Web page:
Trump curd: Skye Gyngell's gratifying goat’s curd recipes

Goat's cheese is at its best this month, so don't hang around: whether in simple salads or divine desserts, its lemony sweetness can't be beat

The best time to eat goat's curd is right now. Light, clean and slightly lemony, it is a very young cheese – essentially the curd that has gathered once the whey has been removed. At Petersham, we are using it on as many dishes as we can at the moment, largely because I can't resist it, but also because it will not be so good in a month or so.

Skye Gyngell is head chef at Petersham Nurseries, Richmond, Surrey, tel: 020 8605 3627,

Tomato and goat's curd salad with new-season's olive oil

Tomatoes are beginning to drizzle in from Spain and Italy. Properly ripened by the sun, they have that lovely green and grassy smell, and a fruity ripeness about them. This salad is so simple – nothing more than one or two ingredients – but please don't make it unless all the ingredients are at their very best. Very ripe tomatoes can take a gutsy and peppery new-season's oil – the ones from Tuscany are my favourites. Use a combination of different tomatoes if you can; if not, a single variety that is in peak condition will still be perfect.

Serves 4-6

8 ripe tomatoes
1 tbsp good-quality red-wine vinegar
A glug or two of the best extra-virgin olive oil you can find
A generous pinch of salt and a good grinding of black pepper
200g/7oz young goat's curd
20 or so little black olives, stones removed
1 bunch of basil – purple if you can find it
A small bunch of soft thyme, leaves only

Slice the tomatoes any which way you want – I like to cut them in slightly haphazard shapes, just because I think k it looks nice. Arrange the tomatoes attractively on a plate, carefully drizzle over the vinegar and then the olive oil. Season generously with salt and pepper. Spoon over the goat's curd and finish with the olives and herbs. Serve straight away with crusty, peasant-style bread.

Goat's curd, toasted almonds and acacia honey

This is a simple dish with which to finish a meal. Really fresh young goat's cheese works really beautifully with a light honey that is not too overpowering – acacia works beautifully.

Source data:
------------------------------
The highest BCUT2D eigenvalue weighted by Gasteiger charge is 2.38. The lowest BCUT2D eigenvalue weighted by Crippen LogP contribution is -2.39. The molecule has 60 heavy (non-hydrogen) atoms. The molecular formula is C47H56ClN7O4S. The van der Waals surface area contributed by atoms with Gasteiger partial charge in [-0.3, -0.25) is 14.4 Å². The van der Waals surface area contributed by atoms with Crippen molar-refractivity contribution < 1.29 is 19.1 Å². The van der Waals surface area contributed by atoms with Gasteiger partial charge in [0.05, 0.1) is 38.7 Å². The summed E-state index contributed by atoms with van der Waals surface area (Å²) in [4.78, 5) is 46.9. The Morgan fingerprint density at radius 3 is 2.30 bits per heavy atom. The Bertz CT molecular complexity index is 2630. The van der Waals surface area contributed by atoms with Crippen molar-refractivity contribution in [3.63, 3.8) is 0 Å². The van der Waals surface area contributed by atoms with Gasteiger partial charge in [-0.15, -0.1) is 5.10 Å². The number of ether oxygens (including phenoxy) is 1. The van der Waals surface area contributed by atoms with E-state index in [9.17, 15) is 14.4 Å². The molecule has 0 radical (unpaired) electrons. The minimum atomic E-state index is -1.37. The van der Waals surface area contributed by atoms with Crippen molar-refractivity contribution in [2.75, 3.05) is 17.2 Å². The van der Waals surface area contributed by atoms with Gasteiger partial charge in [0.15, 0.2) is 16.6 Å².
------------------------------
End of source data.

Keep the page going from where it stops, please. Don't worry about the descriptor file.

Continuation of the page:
This is not really a recipe at all – the quantities are not really important, but rather the combination. It is best served on individual plates so that it retains some sort of neatness. It is important to roast the nuts lightly, as it tickles out their flavour. Buy nuts only in small amounts, as they tend to oxidise quickly.

Serves 4

A handful of almonds
4 generous tbsp goat's curd
4 tsp acacia honey
A small pinch of salt

Heat the oven to 180C/350F/Gas4. Place the almonds on a baking tray and roast for 3-4 minutes or until just very lightly brown. Remove and allow to cool to room temperature.

Arrange the almonds, goat's curd and honey on individual plates and finish with a pinch of salt. Serve with a fine crisp bread such as pane carasau.

New-season's garlic with wild garlic and goat's curd

Wild garlic has a very short season – really only as long as the bluebells they sit side by side with in the woods. It has a lovely flavour but in my opinion it should be cooked – raw in salads, its taste can be overpowering. Roasted in the oven, new-season's garlic is sweet and gentle and can be eaten whole.

Serves 4

4 heads of new-season's garlic
350ml/12fl oz white wine – Riesling is best
150ml/5fl oz water
Sea salt
1 medium-sized bunch of thyme, leaves only
1 dried red chilli, crumbled
75ml/3fl oz mild-tasting olive oil
1 tbsp grated Parmesan
A generous bunch of wild garlic leaves, well rinsed
180g/6oz very fresh goat's curd

Heat the oven to 180C/350F/Gas4. Remove only the first outer layer from the new-season's garlic and slice in half horizontally. Lay in a roasting tin and pour over the wine and water. Season with salt and scatter over the thyme leaves and dried chilli, then finish with the oil and Parmesan and seal the tin well with foil.

Place on the middle shelf of the oven and roast covered for 35 minutes, at which time remove the foil, turn up the heat to 200C/400F/Gas6 and roast for a further 15 minutes or until the garlic is meltingly soft and golden brown.

Remove from the oven and stir in the wild garlic leaves – they will wilt almost immediately. Dot over the goat's curd and allow it to melt just slightly before serving. It is very nice on top of grilled toast, but really it is up to your own taste as to whether you serve it in that way.